After a major outcry, Disney CEO Bob Chapek has promised to make more gay content for kids and has reintroduced a kissing sequence between two women in the next ‘Toy Story’ spinoff, ‘Lightyear.’
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On Tuesday, Disney employees protested the company’s tardy response to Florida’s ‘Don’t Say Gay’ bill, as parents fight back against the company’s last-minute attempts to shield itself from allegations that it isn’t doing enough to support the LGBTQ community.
CEO Bob Chapek said the entertainment powerhouse would form a task force to guarantee that more LGBTQ-awareness content is available for youngsters during a town hall meeting on Monday.
After Pixar employees accused the parent corporation of deleting gay characters from films, news surfaced on Friday that Disney was reintroducing a kissing sequence between two women in the next ‘Toy Story’ spinoff, ‘Lightyear.’
“It’s not Disney’s place to play politics. Buzz light-year doesn’t need gay characters. It needs a good story, good performances, and to answer archetypal questions,” tweeted Twitter user @RageQuitSco. “If the inclusion of gay characters does that, I’ll show it to my kids. But not if it’s just far left propaganda.”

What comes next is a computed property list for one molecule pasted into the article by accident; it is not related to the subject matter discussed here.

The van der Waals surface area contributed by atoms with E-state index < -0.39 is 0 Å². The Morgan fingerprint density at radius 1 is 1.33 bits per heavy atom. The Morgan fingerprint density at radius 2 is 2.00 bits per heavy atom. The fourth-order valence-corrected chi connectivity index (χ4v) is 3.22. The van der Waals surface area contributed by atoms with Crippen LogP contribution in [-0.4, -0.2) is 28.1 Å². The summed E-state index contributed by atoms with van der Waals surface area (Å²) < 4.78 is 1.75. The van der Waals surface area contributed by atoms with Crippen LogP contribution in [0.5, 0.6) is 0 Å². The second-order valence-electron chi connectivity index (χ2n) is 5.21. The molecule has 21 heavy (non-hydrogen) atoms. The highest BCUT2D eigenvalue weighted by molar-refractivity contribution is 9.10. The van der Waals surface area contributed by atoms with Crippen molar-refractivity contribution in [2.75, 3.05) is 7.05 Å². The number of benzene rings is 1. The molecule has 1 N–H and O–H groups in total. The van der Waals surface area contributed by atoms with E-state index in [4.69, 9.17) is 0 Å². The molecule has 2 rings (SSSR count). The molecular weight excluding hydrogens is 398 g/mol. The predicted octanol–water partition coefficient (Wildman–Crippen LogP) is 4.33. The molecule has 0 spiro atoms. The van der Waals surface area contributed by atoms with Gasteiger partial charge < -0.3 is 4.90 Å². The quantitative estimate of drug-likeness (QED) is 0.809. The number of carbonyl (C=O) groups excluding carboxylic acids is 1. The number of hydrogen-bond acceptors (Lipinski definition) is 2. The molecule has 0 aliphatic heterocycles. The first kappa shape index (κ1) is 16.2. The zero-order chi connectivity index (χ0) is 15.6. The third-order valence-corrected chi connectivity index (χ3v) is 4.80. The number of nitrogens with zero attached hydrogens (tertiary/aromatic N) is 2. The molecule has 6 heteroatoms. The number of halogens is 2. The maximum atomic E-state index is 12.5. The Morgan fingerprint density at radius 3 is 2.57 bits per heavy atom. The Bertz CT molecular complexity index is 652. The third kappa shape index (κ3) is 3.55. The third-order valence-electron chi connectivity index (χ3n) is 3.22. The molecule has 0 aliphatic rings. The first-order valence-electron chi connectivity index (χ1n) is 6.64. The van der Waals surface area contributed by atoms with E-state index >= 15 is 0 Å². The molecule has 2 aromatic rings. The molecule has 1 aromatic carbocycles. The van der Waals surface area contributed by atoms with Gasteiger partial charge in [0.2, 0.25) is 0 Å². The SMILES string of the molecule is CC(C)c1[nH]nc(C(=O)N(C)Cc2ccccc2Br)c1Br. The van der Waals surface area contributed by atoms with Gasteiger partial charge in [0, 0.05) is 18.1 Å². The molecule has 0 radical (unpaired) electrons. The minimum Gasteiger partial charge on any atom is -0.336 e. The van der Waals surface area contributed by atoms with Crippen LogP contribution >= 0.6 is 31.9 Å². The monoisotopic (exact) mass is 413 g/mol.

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“This is one Disney story that my child will never see,” remarked another person.
Dozens of Disney employees marched outside the company’s Burbank headquarters on Tuesday, chanting “Say Gay!” as part of a full day of walkouts at the company’s theme parks and offices.
The law in Florida would prohibit the teaching of sexuality, gender identity, and sexual orientation education “in a manner that is not age-appropriate.” In a Facebook post Tuesday morning, Disney expressed solidarity for the walkouts, a day after Chapek said he regretted not speaking out against the bill sooner.
“We oppose any legislation that infringes on basic human rights, and stand in solidarity and support our LGBTQIA+ Cast, Crew, and Imagineers and fans who make their voices heard today and every day,” the company posted on Facebook.
The protest on Tuesday is the finale of a series of smaller protests that have occurred every day between 3 p.m. and 3.15 p.m. since March 15.
The protest will be a “full walkout” from 8 a.m. to 6 p.m., “or whenever your shift begins/ends,” according to organizers. Production, marketing, IT, and other non-unionized jobs are expected to participate, according to them.
Disney should “immediately and indefinitely cease all campaign donations to politicians involved in the passage of Don’t Say Gay,” they demand. They also want the corporation to stop ‘construction and investment’ in Florida until the law is repealed, which Governor Ron Desantis has yet to sign.
Romualdas Dulskis, a Teamsters official in Orlando whose local represents costumed characters at Walt Disney World that portray Mickey Mouse, Cinderella, and Stich, as well as bus drivers and other Disney employees, claimed his union did not endorse the walkout.
“That’s just not the way we are going to go about this,” he stated emphatically.
Contracts, according to union leaders, forbid work stoppages or disturbances.